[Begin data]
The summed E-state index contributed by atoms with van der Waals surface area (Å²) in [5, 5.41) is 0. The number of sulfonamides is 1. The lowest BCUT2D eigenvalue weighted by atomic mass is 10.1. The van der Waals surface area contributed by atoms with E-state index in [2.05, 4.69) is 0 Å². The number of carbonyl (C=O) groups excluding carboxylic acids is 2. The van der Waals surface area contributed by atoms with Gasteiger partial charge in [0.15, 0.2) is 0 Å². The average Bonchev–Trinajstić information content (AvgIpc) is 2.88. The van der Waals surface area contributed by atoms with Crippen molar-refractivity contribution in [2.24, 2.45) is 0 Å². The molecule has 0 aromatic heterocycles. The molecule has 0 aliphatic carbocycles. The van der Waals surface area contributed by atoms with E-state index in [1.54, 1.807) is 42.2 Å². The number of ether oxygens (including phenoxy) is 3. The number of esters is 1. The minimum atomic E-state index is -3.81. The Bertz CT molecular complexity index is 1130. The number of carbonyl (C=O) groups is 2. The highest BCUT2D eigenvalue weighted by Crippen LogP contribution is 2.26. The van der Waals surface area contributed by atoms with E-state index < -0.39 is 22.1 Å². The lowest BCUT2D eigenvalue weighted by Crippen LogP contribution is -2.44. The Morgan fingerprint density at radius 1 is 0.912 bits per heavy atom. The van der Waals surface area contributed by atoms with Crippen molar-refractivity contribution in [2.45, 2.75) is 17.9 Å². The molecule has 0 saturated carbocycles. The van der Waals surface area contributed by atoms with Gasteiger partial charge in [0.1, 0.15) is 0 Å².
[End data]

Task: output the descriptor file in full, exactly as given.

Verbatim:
The summed E-state index contributed by atoms with van der Waals surface area (Å²) in [5, 5.41) is 0. The number of sulfonamides is 1. The lowest BCUT2D eigenvalue weighted by atomic mass is 10.1. The van der Waals surface area contributed by atoms with E-state index in [2.05, 4.69) is 0 Å². The number of carbonyl (C=O) groups excluding carboxylic acids is 2. The van der Waals surface area contributed by atoms with Gasteiger partial charge in [0.15, 0.2) is 0 Å². The average Bonchev–Trinajstić information content (AvgIpc) is 2.88. The van der Waals surface area contributed by atoms with Crippen molar-refractivity contribution in [2.24, 2.45) is 0 Å². The molecule has 0 aromatic heterocycles. The molecule has 0 aliphatic carbocycles. The van der Waals surface area contributed by atoms with E-state index in [1.54, 1.807) is 42.2 Å². The number of ether oxygens (including phenoxy) is 3. The number of esters is 1. The minimum atomic E-state index is -3.81. The Bertz CT molecular complexity index is 1130. The number of carbonyl (C=O) groups is 2. The highest BCUT2D eigenvalue weighted by Crippen LogP contribution is 2.26. The van der Waals surface area contributed by atoms with E-state index < -0.39 is 22.1 Å². The lowest BCUT2D eigenvalue weighted by Crippen LogP contribution is -2.44. The Morgan fingerprint density at radius 1 is 0.912 bits per heavy atom. The van der Waals surface area contributed by atoms with Crippen molar-refractivity contribution in [2.45, 2.75) is 17.9 Å². The molecule has 0 saturated carbocycles. The van der Waals surface area contributed by atoms with Gasteiger partial charge in [0.1, 0.15) is 0 Å².